We welcomed the relaunch of NHS Resolution’s maternity incentive scheme and the tightening up of the scheme to make it less open to abuse. Safety Action 9 supports the ongoing implementation of Continuity of Carer, which AIMS wrote about back in June. Although the relaunched scheme has been updated since we wrote about it, our article still offers useful background: Campaign Update: Incentives for Continuity of Carer now included in NHS Resolution Scheme.
We responded to a NICE consultation on a draft quality standard relating to FASD (Fetal Alcohol Spectrum Disorder). We argued that the maternity-related elements of the proposed standard demand further consideration and have been pleased to note that NICE is now taking its time in processing the consultation responses. Find our response here: AIMS Response to NICE consultation on FASD Quality Standard.
We welcomed the appointment of Professor Trixie McAree as the national midwifery lead (England) for Continuity of Carer and we are in contact with herto ensure that AIMS continues to play an effective role in this policy area. AIMS looks forward to a time when we no longer talk much about a continuity of carer model of care because this will be the standard model of care offered to all women and families. See AIMS campaign update here: Campaign Update: Continuity of Carer and Better Births Implementation.
We welcomed the scrutiny of health and social care services reported by the Care Quality Commission (CQC) in their State of Care report 2019/2020: www.cqc.org.uk/publications/major-report/state-care. The report notes that at least a quarter of core maternity services were rated as “requires improvement overall” at the end of March 2020. Whilst risk-based inspections and enforcement action have taken place during the pandemic, AIMS is keen for routine inspections to recommence as soon as possible.
We read the BMJ article3 on “Risk of complicated birth at term,” which is discussed here by Jo Dagustun.
We read a new book from the Pinter and Martin publishing house (www.pinterandmartin.com), Amity Reed’sOverdue: Birth, Burnout and a Blueprint for the NHS. This part memoir/part manifesto for change, and others like it in this growing genre (accounts of the maternity services told from the perspective of healthcare practitioners), provides an important and highly accessible reminder of why we campaign for maternity service improvement. The AIMS Campaigns Team highly recommends this genre to the maternity improvement community, especially those not working with birth and the maternity services on a daily basis. This book is a great up-to-date example of the genre.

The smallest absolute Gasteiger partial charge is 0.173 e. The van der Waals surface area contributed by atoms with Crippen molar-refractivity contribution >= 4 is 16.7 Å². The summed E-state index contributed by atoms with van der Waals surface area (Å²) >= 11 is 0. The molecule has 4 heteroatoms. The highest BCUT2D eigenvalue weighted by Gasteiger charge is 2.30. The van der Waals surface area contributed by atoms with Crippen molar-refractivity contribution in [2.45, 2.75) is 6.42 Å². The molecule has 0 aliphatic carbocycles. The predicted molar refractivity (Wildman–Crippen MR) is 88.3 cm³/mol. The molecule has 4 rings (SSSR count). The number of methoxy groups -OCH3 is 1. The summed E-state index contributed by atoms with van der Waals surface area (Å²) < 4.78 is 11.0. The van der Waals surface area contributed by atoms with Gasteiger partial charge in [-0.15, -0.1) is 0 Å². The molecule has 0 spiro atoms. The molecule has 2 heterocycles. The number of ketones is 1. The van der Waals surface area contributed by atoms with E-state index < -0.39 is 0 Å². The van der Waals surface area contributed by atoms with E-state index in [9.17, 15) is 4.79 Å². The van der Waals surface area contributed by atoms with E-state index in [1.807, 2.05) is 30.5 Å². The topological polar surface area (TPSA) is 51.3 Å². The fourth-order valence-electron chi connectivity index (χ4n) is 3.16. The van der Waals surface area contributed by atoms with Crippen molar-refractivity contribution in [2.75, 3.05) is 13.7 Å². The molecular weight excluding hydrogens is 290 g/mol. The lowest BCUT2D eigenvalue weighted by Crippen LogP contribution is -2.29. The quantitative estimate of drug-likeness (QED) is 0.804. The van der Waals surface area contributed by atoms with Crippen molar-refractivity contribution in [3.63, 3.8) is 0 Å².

Our Volunteer Gemma McKenzie presented her AIMS-supported research as part of the 2020 Festival of Social Sciences. This included an early showing of a film that Gemma has created to communicate some of her early research material. Whilst Gemma’s research focus is decision-making around unassisted birth, we would recommend her short (9-minute) film to everyone interested in improving maternity services, as it offers an excellent – if heart-wrenching – commentary on the impact of our contemporary encounters with the maternity services, both positive and negative. We look forward to seeing more of Gemma’s authentic and co-created exploration of women’s narratives of freebirthing in the UK. Find Gemma’s film here: https://youtu.be/P38mvu9tlME.
We participated in the annual meeting of ENCA (European Network of Childbirth Associations), of which AIMS was a founding member: www.facebook.com/encaeurope/.
We participated in the September and November meetings of the Maternity Transformation Stakeholder Council: www.england.nhs.uk/mat-transformation/council. Jo Dagustun has now taken over as the AIMS representative at these meetings, following in the very capable footsteps of Debbie Chippington Derrick.
AIMS supports all maternity service users to navigate the system as it exists, and campaigns for a system which truly meets the needs of all. AIMS does not give medical advice, but instead we focus on helping women to find the information that they need to make informed decisions about what is right for them, and support them to have their decisions respected by their health care providers. The AIMS Helpline volunteers will be happy to provide further information and support. Please email email@example.com or ring 0300 365 0663.